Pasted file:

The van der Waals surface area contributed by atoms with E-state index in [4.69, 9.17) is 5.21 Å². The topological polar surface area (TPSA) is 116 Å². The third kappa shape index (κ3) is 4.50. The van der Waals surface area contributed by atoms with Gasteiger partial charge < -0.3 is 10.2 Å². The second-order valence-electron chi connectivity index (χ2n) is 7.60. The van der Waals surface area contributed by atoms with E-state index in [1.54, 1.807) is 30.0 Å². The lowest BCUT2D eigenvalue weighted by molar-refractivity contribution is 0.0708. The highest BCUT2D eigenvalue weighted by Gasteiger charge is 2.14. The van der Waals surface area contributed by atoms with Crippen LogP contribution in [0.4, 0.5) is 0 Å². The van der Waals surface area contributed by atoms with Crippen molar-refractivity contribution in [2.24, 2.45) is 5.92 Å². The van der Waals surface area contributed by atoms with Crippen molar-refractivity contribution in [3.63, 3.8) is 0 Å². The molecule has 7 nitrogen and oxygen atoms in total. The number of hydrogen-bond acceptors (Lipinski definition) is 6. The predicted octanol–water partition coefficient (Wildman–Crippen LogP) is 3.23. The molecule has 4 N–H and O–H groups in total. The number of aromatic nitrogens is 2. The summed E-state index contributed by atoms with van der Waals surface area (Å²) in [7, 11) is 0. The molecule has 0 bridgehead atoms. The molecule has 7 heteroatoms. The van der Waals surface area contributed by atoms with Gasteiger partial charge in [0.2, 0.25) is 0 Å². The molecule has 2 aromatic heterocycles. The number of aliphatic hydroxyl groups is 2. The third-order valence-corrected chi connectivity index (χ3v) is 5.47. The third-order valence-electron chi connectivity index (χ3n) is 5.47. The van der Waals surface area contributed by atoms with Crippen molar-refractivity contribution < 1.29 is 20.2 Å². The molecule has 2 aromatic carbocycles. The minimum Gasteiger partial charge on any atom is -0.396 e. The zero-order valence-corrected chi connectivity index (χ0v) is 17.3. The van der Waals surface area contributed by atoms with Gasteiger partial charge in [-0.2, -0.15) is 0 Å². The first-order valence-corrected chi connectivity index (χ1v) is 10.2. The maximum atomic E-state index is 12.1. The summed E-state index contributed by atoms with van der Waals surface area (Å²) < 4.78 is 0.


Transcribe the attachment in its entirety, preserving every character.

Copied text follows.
The van der Waals surface area contributed by atoms with E-state index in [4.69, 9.17) is 5.21 Å². The topological polar surface area (TPSA) is 116 Å². The third kappa shape index (κ3) is 4.50. The van der Waals surface area contributed by atoms with Gasteiger partial charge < -0.3 is 10.2 Å². The second-order valence-electron chi connectivity index (χ2n) is 7.60. The van der Waals surface area contributed by atoms with E-state index in [1.54, 1.807) is 30.0 Å². The lowest BCUT2D eigenvalue weighted by molar-refractivity contribution is 0.0708. The highest BCUT2D eigenvalue weighted by Gasteiger charge is 2.14. The van der Waals surface area contributed by atoms with Crippen LogP contribution in [0.4, 0.5) is 0 Å². The van der Waals surface area contributed by atoms with Crippen molar-refractivity contribution in [2.24, 2.45) is 5.92 Å². The van der Waals surface area contributed by atoms with Crippen molar-refractivity contribution in [3.63, 3.8) is 0 Å². The molecule has 7 nitrogen and oxygen atoms in total. The number of hydrogen-bond acceptors (Lipinski definition) is 6. The predicted octanol–water partition coefficient (Wildman–Crippen LogP) is 3.23. The molecule has 4 N–H and O–H groups in total. The number of aromatic nitrogens is 2. The summed E-state index contributed by atoms with van der Waals surface area (Å²) in [7, 11) is 0. The molecule has 0 bridgehead atoms. The molecule has 7 heteroatoms. The van der Waals surface area contributed by atoms with Gasteiger partial charge in [0.2, 0.25) is 0 Å². The molecule has 2 aromatic heterocycles. The number of aliphatic hydroxyl groups is 2. The third-order valence-corrected chi connectivity index (χ3v) is 5.47. The third-order valence-electron chi connectivity index (χ3n) is 5.47. The van der Waals surface area contributed by atoms with Crippen molar-refractivity contribution < 1.29 is 20.2 Å². The molecule has 2 aromatic carbocycles. The minimum Gasteiger partial charge on any atom is -0.396 e. The zero-order valence-corrected chi connectivity index (χ0v) is 17.3. The van der Waals surface area contributed by atoms with Gasteiger partial charge in [-0.2, -0.15) is 0 Å². The first-order valence-corrected chi connectivity index (χ1v) is 10.2. The maximum atomic E-state index is 12.1. The summed E-state index contributed by atoms with van der Waals surface area (Å²) < 4.78 is 0.